Most South Africans living abroad will be aware of reforms to the so-called ‘expat tax’ introduced this year by the South African Revenue Service (SARS). Until March 2020, income earned in a foreign country by South African expats was not subject to South African tax providing certain conditions were met with regards to residency and time spent in South Africa, having noteworthy financial implications.
The amendment to the Income Tax Act, which was introduced in March 2020, removed the exemption of taxable income from foreign sources for South African expats, and as a result, many will be required to pay taxes to SARS.
The reforms have left many South African expats away from their home country, looking for legal tax mitigation advice and solutions to minimise the liability to their finances and investments. One option is financial emigration, but what is it, and is it the right advice to help you have better expat financial planning?
What is Financial Emigration?
Financial emigration is the process whereby a South African resident changes their status with the South African Reserve Bank (SARB) to non-resident for tax and exchange control purposes. It is a process that has become particularly attractive to South Africans seeking financial security, ease of travel, and safety from crime and political strife in their home country. Financial emigration is also favoured by many South Africans for capital preservation and is effective when done with careful planning.
There are numerous reasons for financial emigrants planning to move money out of their home country. South Africa’s long history of political and economic volatility, coupled with staggering levels of violent crime, are factors that have contributed to the high number of South Africans who have chosen to emigrate and become an expat. Financial stability is often a top concern for those emigrants seeking comfortable retirement or investment options for their money.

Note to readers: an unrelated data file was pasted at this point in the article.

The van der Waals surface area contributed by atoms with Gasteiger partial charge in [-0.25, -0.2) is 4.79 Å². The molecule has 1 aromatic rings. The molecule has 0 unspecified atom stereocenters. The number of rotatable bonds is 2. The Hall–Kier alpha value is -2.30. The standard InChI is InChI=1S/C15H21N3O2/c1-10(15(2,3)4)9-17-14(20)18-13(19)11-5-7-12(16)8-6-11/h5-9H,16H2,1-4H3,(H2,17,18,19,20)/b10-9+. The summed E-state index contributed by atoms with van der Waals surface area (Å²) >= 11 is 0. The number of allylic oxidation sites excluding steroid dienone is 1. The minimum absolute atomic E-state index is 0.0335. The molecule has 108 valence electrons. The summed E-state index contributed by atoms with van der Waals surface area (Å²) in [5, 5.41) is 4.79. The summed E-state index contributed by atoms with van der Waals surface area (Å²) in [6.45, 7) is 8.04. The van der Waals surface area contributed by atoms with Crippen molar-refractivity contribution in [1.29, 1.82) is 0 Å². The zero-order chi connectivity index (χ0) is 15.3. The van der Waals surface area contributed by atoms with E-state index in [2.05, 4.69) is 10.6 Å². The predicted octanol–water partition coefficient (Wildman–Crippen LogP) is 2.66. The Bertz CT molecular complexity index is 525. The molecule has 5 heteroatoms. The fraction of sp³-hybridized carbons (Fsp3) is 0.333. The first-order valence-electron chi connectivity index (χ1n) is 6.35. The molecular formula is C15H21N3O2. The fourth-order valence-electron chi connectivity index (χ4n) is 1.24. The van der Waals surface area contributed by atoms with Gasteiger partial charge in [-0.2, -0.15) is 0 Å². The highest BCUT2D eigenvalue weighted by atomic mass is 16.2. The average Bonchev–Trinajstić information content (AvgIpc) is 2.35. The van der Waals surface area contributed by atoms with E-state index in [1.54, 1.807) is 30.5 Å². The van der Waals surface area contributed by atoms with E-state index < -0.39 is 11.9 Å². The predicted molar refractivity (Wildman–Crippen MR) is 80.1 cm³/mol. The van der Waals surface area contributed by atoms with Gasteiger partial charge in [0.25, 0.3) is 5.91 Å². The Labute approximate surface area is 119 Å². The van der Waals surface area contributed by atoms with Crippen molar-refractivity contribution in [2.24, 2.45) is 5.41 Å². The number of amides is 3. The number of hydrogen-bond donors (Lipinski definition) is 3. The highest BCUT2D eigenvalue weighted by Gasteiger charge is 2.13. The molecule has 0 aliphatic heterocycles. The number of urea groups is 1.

While many South Africans living abroad consider the possibility of financial emigration for easier wealth management and general financial planning, it is not the easy solution it might at first seem. Although it does not impact their citizenship, those who opt to utilise this strategy must sever all financial connections with South Africa. This process can be challenging, particularly for those who own property or maintain strong family ties in their home country.
In addition, it doesn’t always solve the problem of paying taxes because even if an expat opts for financial emigration, they could still be deemed a resident of South Africa. Therefore, while this process is a viable tax mitigation strategy for an expat, it is not the best advice for most cases. Financial emigration is a serious commitment and requires effective financial planning, which is very difficult to achieve without professional advice from experts and generally only recommended as a last resort.
What are the Benefits of Financial Emigration?
Financial emigration provides people with various benefits such as:
– Financial stability
Financial stability is improved with emigrating because of the various tax benefits and guarantees that other countries provide. Financial emigration enables you to have more effective planning to secure a better life for your family, whether in terms of education, living standards or finance. It allows you to give your children far better opportunities than if they had stayed in South Africa.
– Financial growth
You can achieve another benefit of financial emigration, financial growth, through the various taxable benefits that come with financial emigration, such as capital gains and share-based remuneration. Many experts can also help you out with advice regarding your financial decisions that are tailored specifically for your needs.
– An increased value of savings and investments
Financial emigration enables an expat to secure their future by investing their funds to guarantee a better return on their investments. This strategy also facilitates trade by ensuring that all assets flow freely across international boundaries without restrictions or tariffs.